Why is this medication prescribed?
Ferric carboxymaltose injection is used to treat iron-deficiency anemia (a lower than normal number of red blood cells due to too little iron) in adults who cannot tolerate or who could not successfully be treated with iron supplements taken by mouth. This medication is also used to treat iron deficiency anemia in adults with chronic kidney disease (damage to the kidneys which may worsen over time and may cause the kidneys to stop working) who are not on dialysis. Ferric carboxymaltose injection is in a class of medications called iron replacement products. It works by replenishing iron stores so that the body can make more red blood cells.
How should this medicine be used?
Ferric carboxymaltose injection comes as a solution (liquid) to inject intravenously (into a vein) by a doctor or nurse in a medical office or hospital outpatient clinic. It is usually given as a total of 2 doses, spaced at least 7 days apart. If your iron levels become low after you finish your treatment, your doctor may prescribe this medication again.
Ferric carboxymaltose injection may cause severe or life-threatening reactions during and shortly after you receive the medication. Your doctor will watch you carefully while you receive each dose of ferric carboxymaltose injection and for at least 30 minutes afterwards. Your doctor will also check your blood pressure frequently during this time. Tell your doctor if you experience any of the following symptoms during or after your injection: shortness of breath; wheezing; difficulty swallowing or breathing; hoarseness; swelling of the face, throat, tongue, lips, or eyes; hives; rash; itching; fainting; lightheadedness; dizziness; flushing of the face; nausea; cold, clammy skin; rapid, weak pulse; chest pain; or loss of consciousness. If you experience a severe reaction, your doctor will stop your infusion immediately and provide emergency medical treatment.
Ask your pharmacist or doctor for a copy of the manufacturer's information for the patient.
Other uses for this medicine
This medication may be prescribed for other uses; ask your doctor or pharmacist for more information.
What special precautions should I follow?
Before receiving ferric carboxymaltose injection,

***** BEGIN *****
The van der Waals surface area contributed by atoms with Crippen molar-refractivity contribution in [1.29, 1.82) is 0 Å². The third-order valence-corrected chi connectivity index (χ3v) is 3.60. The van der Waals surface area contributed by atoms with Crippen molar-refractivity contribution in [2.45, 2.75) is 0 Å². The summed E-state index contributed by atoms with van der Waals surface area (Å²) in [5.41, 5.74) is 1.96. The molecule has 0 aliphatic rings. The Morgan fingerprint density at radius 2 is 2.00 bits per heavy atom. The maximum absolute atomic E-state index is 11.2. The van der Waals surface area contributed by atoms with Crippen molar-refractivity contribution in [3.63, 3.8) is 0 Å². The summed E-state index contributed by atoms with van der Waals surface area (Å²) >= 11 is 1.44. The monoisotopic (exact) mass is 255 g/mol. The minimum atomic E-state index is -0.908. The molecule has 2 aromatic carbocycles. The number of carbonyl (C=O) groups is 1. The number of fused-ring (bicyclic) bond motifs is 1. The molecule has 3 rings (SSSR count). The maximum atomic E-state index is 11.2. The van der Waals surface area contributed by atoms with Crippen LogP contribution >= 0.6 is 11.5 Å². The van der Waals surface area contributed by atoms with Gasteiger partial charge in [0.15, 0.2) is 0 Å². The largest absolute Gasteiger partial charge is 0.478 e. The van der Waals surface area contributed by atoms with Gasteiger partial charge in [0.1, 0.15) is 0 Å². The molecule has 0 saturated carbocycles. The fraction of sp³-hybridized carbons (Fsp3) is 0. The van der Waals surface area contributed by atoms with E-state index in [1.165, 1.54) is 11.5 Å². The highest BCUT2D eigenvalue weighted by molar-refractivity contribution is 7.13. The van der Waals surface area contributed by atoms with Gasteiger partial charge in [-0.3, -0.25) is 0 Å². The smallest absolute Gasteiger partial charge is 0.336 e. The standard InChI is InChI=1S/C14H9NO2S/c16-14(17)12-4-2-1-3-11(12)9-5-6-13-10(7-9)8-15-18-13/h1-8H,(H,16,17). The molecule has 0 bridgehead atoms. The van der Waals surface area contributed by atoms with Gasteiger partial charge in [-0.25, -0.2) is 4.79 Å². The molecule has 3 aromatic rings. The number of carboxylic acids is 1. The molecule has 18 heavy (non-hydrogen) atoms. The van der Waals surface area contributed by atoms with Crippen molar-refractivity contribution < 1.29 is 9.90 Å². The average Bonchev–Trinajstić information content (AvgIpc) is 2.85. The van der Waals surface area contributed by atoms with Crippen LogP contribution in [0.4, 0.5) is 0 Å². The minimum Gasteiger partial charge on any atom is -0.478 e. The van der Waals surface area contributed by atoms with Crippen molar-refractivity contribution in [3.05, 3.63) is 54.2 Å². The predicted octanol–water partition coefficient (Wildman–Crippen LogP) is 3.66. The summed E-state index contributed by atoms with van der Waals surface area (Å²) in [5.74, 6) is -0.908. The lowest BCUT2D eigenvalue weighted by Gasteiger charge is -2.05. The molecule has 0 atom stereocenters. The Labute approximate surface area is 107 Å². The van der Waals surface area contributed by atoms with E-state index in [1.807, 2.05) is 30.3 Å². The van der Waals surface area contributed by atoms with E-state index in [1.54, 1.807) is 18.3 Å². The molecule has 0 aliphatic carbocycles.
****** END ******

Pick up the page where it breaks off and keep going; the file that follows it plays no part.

- tell your doctor and pharmacist if you are allergic to ferric carboxymaltose injection, ferumoxytol (Feraheme), iron dextran (Dexferrum, Infed), iron sucrose (Venofer), or sodium ferric gluconate (Ferrlecit); any other medications, or any of the ingredients in ferric carboxymaltose injection. Ask your pharmacist for a list of the ingredients.
- tell your doctor and pharmacist what other prescription and nonprescription medications, vitamins, nutritional supplements, and herbal products you are taking or plan to take. Be sure to mention any of the following: ifosfamide (Ifex), tenofovir (Viread), and valproic acid. Also, tell your doctor if you are taking iron supplements that are taken by mouth. Your doctor may need to change the doses of your medications or monitor you carefully for side effects.
- tell your doctor if you have low blood levels of phosphate or are unable to eat a healthy diet. Also tell your doctor if you have or have ever had a gastrointestinal disorder in which you are unable to absorb certain vitamins, a vitamin D deficiency, high blood pressure, or parathyroid or liver disease.
- tell your doctor if you are pregnant, plan to become pregnant, or are breastfeeding. If you become pregnant while receiving ferric carboxymaltose injection, call your doctor. Monitor the breastfed infant for constipation or diarrhea while you are receiving ferric carboxymaltose injection. Call your doctor immediately if the breastfed infant has any of these symptoms.
What special dietary instructions should I follow?
Unless your doctor tells you otherwise, continue your normal diet.
What should I do if I forget a dose?
If you miss an appointment to receive ferric carboxymaltose injection, call your doctor as soon as possible.
What side effects can this medication cause?
Ferric carboxymaltose injection may cause side effects. Tell your doctor if any of these symptoms are severe or do not go away:
- changes in taste
- pain or bruising in the area where medication was injected
- brown discoloration of the skin in the area where the medication was injected that may be long-lasting
Ferric carboxymaltose injection may cause other side effects. Call your doctor if you have any unusual problems while receiving this medication.
If you experience a serious side effect, you or your doctor may send a report to the Food and Drug Administration's (FDA) MedWatch Adverse Event Reporting program online (http://www.fda.gov/Safety/MedWatch) or by phone (1-800-332-1088).
In case of emergency/overdose
In case of overdose, call the poison control helpline at 1-800-222-1222. Information is also available online at https://www.poisonhelp.org/help. If the victim has collapsed, had a seizure, has trouble breathing, or can't be awakened, immediately call emergency services at 911.
Symptoms of overdose may include:
- joint problems
- difficulty walking
- muscle weakness
- bone pain
What other information should I know?
Keep all appointments with your doctor and the laboratory. Your doctor will order certain lab tests to check your body's response to ferric carboxymaltose injection.
Before having any laboratory test, tell your doctor and the laboratory personnel that you are receiving ferric carboxymaltose injection.
It is important for you to keep a written list of all of the prescription and nonprescription (over-the-counter) medicines you are taking, as well as any products such as vitamins, minerals, or other dietary supplements. You should bring this list with you each time you visit a doctor or if you are admitted to a hospital. It is also important information to carry with you in case of emergencies.